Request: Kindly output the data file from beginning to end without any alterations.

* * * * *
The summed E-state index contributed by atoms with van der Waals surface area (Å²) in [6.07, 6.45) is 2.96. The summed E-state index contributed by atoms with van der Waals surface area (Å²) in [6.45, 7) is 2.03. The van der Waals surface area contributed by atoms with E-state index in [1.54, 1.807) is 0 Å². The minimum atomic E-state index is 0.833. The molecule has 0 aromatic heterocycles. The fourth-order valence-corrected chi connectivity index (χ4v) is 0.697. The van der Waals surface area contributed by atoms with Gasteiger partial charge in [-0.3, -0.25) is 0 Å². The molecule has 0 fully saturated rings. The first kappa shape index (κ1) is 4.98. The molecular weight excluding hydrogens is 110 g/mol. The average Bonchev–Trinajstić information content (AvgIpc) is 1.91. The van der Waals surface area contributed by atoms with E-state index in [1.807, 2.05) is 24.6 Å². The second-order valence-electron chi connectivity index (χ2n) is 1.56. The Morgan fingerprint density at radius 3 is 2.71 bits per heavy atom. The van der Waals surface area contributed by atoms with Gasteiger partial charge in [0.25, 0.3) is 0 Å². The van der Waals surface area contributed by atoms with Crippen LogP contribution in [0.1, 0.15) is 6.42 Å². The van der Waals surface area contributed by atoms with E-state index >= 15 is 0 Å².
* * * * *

The summed E-state index contributed by atoms with van der Waals surface area (Å²) in [6.07, 6.45) is 2.96. The summed E-state index contributed by atoms with van der Waals surface area (Å²) in [6.45, 7) is 2.03. The van der Waals surface area contributed by atoms with E-state index in [1.54, 1.807) is 0 Å². The minimum atomic E-state index is 0.833. The molecule has 0 aromatic heterocycles. The fourth-order valence-corrected chi connectivity index (χ4v) is 0.697. The van der Waals surface area contributed by atoms with Gasteiger partial charge in [-0.3, -0.25) is 0 Å². The molecule has 0 fully saturated rings. The first kappa shape index (κ1) is 4.98. The molecular weight excluding hydrogens is 110 g/mol. The average Bonchev–Trinajstić information content (AvgIpc) is 1.91. The van der Waals surface area contributed by atoms with E-state index in [1.807, 2.05) is 24.6 Å². The second-order valence-electron chi connectivity index (χ2n) is 1.56. The Morgan fingerprint density at radius 3 is 2.71 bits per heavy atom. The van der Waals surface area contributed by atoms with Gasteiger partial charge in [0.25, 0.3) is 0 Å². The van der Waals surface area contributed by atoms with Crippen LogP contribution in [0.1, 0.15) is 6.42 Å². The van der Waals surface area contributed by atoms with E-state index >= 15 is 0 Å².